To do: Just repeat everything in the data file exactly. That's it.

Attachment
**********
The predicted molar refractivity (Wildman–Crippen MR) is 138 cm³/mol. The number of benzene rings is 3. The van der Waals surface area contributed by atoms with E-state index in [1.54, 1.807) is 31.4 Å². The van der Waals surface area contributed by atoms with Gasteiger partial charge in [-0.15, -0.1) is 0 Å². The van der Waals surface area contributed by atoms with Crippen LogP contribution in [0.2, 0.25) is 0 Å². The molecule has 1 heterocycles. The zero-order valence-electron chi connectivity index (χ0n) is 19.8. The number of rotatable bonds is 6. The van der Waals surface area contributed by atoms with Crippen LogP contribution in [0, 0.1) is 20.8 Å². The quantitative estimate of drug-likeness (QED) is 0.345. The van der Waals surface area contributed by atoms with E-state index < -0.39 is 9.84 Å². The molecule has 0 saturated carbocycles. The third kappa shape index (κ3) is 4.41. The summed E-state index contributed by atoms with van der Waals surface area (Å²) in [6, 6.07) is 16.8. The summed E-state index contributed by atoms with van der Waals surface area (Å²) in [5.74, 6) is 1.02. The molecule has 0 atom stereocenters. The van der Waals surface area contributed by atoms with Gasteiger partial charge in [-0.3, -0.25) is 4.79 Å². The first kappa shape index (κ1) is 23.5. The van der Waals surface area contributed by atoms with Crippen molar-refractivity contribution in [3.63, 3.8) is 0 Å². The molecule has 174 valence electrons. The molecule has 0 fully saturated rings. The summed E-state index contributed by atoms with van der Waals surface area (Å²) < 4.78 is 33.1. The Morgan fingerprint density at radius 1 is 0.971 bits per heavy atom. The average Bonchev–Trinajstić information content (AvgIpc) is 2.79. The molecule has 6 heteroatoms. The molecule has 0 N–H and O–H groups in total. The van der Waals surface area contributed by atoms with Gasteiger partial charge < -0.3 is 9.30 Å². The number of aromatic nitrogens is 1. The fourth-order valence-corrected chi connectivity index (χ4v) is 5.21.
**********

The predicted molar refractivity (Wildman–Crippen MR) is 138 cm³/mol. The number of benzene rings is 3. The van der Waals surface area contributed by atoms with E-state index in [1.54, 1.807) is 31.4 Å². The van der Waals surface area contributed by atoms with Gasteiger partial charge in [-0.15, -0.1) is 0 Å². The van der Waals surface area contributed by atoms with Crippen LogP contribution in [0.2, 0.25) is 0 Å². The molecule has 1 heterocycles. The zero-order valence-electron chi connectivity index (χ0n) is 19.8. The number of rotatable bonds is 6. The van der Waals surface area contributed by atoms with Crippen LogP contribution in [0, 0.1) is 20.8 Å². The quantitative estimate of drug-likeness (QED) is 0.345. The van der Waals surface area contributed by atoms with E-state index < -0.39 is 9.84 Å². The molecule has 0 saturated carbocycles. The third kappa shape index (κ3) is 4.41. The summed E-state index contributed by atoms with van der Waals surface area (Å²) in [6, 6.07) is 16.8. The summed E-state index contributed by atoms with van der Waals surface area (Å²) in [5.74, 6) is 1.02. The molecule has 0 atom stereocenters. The van der Waals surface area contributed by atoms with Gasteiger partial charge in [-0.3, -0.25) is 4.79 Å². The first kappa shape index (κ1) is 23.5. The van der Waals surface area contributed by atoms with Crippen molar-refractivity contribution in [3.63, 3.8) is 0 Å². The molecule has 174 valence electrons. The molecule has 0 fully saturated rings. The summed E-state index contributed by atoms with van der Waals surface area (Å²) < 4.78 is 33.1. The Morgan fingerprint density at radius 1 is 0.971 bits per heavy atom. The average Bonchev–Trinajstić information content (AvgIpc) is 2.79. The molecule has 6 heteroatoms. The molecule has 0 N–H and O–H groups in total. The van der Waals surface area contributed by atoms with Gasteiger partial charge < -0.3 is 9.30 Å². The number of aromatic nitrogens is 1. The fourth-order valence-corrected chi connectivity index (χ4v) is 5.21.